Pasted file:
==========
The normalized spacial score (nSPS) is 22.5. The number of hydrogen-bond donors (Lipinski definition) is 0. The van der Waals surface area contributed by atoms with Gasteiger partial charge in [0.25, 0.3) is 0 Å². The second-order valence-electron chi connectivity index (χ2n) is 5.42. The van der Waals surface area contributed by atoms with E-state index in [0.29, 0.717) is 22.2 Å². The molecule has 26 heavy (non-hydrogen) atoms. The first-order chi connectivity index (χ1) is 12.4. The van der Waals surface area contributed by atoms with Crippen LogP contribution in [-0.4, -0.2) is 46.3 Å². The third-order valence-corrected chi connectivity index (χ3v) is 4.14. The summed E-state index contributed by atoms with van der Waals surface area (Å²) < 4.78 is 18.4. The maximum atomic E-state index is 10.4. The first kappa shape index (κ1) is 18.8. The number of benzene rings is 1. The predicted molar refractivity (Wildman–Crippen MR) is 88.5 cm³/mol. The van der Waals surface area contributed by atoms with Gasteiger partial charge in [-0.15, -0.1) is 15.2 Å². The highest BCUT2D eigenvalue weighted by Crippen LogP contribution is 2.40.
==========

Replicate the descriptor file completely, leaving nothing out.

The normalized spacial score (nSPS) is 22.5. The number of hydrogen-bond donors (Lipinski definition) is 0. The van der Waals surface area contributed by atoms with Gasteiger partial charge in [0.25, 0.3) is 0 Å². The second-order valence-electron chi connectivity index (χ2n) is 5.42. The van der Waals surface area contributed by atoms with E-state index in [0.29, 0.717) is 22.2 Å². The molecule has 26 heavy (non-hydrogen) atoms. The first-order chi connectivity index (χ1) is 12.4. The van der Waals surface area contributed by atoms with Crippen LogP contribution in [-0.4, -0.2) is 46.3 Å². The third-order valence-corrected chi connectivity index (χ3v) is 4.14. The summed E-state index contributed by atoms with van der Waals surface area (Å²) < 4.78 is 18.4. The maximum atomic E-state index is 10.4. The first kappa shape index (κ1) is 18.8. The number of benzene rings is 1. The predicted molar refractivity (Wildman–Crippen MR) is 88.5 cm³/mol. The van der Waals surface area contributed by atoms with Gasteiger partial charge in [-0.15, -0.1) is 15.2 Å². The highest BCUT2D eigenvalue weighted by Crippen LogP contribution is 2.40.